Although the results presented by Maas et al. seem quite comparable to ours, the comparison is fundamentally limited. The authors used KAFOs as nighttime splints, which represents a significant difference in indication to our AFOs. These are worn as part of the daily activity to directly support the patients during their activities of daily living. However, due to the lack of comparable studies that measured the wearing time of orthoses objectively, a different comparison is not possible.
In 2013, Zhao et al. published data on the wearing time of AFOs . In a prospective randomized controlled trial, the authors included 112 ambulatory children with spastic diplegia and compared effects of day vs. day-night use. The wearing time was recorded by questionnaires. In summary, they came to the conclusion that day use of AFOs was more effective in improving Gross Motor Function Measure scores than the day-night use and that prolonged wearing may influence muscle activity. Their evaluation of wearing time resulted in 6.8h per day in the day group and 19.4h in the day-night group. Their day group thus showed slightly higher values compared to the measurement data of our cohorts on the days when the orthoses were actually worn.
The examination of the results of our investigation indicates further interesting characteristics in the usage behavior of AFOs. Apart from the known fact that the actual wearing time deviates from the recommendations, there seems to be a relevant difference between weekdays and the weekend. In the descriptive presentation, there was a big difference in both the percentage daily and the percental hourly usage. This was observed in both DAFOs and MSS. To the best of our knowledge, such differences have not described in the literature before. We hypothesize that the change from weekday to weekend routines has a direct impact on wearing time due to different motor requirements. Possibly, on weekends activities with lower motor demands, such as playing on the ground, could prevail over weekday activities such as school sports. This might make wearing an orthosis in the individual consideration of any advantages and disadvantages dispensable. This effect seems to exist for both DAFOs and MSS. The modular orthotic design chosen in our study usually pursues the goal of dynamically adapting the orthotic function to the user’s individual demands and needs. However, this adaptive additive support seems dispensable at the level of the ankle and lower leg. Relevant differences in wearing behavior were not observed.
The overall message of this study is limited by the small number of study participants. Strict, well-defined inclusion criteria should ensure a very homogenous group of subjects with bilateral spastic cerebral palsy. However, this was to the detriment of the number of cases.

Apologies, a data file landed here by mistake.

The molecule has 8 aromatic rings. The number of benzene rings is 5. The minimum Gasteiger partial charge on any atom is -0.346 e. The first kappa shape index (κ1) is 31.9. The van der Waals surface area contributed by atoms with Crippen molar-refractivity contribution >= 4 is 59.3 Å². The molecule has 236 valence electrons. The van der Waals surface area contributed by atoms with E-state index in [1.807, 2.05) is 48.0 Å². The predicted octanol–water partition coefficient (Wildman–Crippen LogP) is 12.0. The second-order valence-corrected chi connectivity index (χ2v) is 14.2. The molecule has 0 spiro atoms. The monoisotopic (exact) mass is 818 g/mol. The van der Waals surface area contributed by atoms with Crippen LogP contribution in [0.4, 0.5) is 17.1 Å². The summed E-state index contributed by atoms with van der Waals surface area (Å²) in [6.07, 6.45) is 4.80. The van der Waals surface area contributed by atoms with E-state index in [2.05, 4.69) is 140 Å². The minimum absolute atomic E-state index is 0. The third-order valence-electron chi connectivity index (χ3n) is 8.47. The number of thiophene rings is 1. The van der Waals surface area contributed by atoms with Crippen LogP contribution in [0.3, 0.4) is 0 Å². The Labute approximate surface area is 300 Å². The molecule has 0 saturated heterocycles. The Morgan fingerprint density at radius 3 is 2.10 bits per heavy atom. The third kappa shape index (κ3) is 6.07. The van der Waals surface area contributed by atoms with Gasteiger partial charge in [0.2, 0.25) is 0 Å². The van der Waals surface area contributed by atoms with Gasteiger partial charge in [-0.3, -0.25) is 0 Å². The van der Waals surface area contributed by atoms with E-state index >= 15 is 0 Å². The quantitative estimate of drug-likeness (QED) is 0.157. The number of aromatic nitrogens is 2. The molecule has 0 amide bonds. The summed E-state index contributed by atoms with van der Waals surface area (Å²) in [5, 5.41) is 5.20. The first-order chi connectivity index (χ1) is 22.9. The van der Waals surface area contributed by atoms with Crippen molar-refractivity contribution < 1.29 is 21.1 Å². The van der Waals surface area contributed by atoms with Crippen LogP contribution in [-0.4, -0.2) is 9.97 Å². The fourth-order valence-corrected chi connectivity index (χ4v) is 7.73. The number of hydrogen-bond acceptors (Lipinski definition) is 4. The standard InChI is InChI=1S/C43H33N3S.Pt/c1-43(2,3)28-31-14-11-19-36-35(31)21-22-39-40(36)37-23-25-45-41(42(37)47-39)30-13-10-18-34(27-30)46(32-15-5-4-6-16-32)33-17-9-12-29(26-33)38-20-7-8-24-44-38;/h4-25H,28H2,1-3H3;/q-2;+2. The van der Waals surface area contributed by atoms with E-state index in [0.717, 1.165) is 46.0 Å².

The recommendation of a weekly change in the orthotic care does not correspond to the usual clinical approaches. This should ensure, with regard to possible biomechanical evaluations, that a uniform habituation to both supply strategies was guaranteed.
Technical issues with the used temperature sensors further limit the results due to 4 drop outs in the AFO (40%) and 2 drop outs in the MSS group (20%) because of incomplete or unavailable data sets. Since only complete data records should be included in the evaluation, the decision was made to keep the analysis purely descriptive. However, this in turn considerably limits the possible conclusions to be drawn from the illustrated results. All observations are purely descriptive and require further investigation with larger number of cases and more comprehensive statistical analysis. In addition, an examination of the relationship between wearing time and subjective or objective benefit would be helpful.
The unblinded design of the study included the use of temperature sensors in the wearing time survey. All participants were fully informed about this procedure. Subjects adapt their behavior when knowing that they are being studied. This is described by the so-called Hawthorne effect . In the context of this effect, however, it is all the more remarkable to see the variations in wearing times.
Even if the use of temperature sensors is considered most feasible in the survey of wearing time, no level of activity can be derived from the elevation of the temperature . It is also conceivable that the temperature range of the sensors, which was interpreted as “wearing time”, was not reached by using the orthoses in the case of corresponding climatic conditions. To avoid such misinterpretations, additional motion sensors would be required.
The mean daily wearing time of DAFOs and MSS is below the recommendations and shows remarkable heterogeneity. Relevant differences can be observed comparing weekday and weekend for both designs. DAFO and MSS showed the same tendency in wearing behavior without relevant difference in the mean daily wearing time.
The data in this study are not permanently freely available online. Upon request, however, they can be made available after contacting the corresponding author at any time.
Conflicts of Interest
The authors declare that they have no conflicts of interest.
This work was supported by the State of Baden-Württemberg Medical Research Fund via the Heidelberg University Hospital with grant number F.207216 [grant number 15.400 €]. We acknowledge financial support by Deutsche Forschungsgemeinschaft within the funding programme Open Access Publishing, by the Baden-Württemberg Ministry of Science, Research and the Arts and by Ruprecht-Karls-Universität Heidelberg.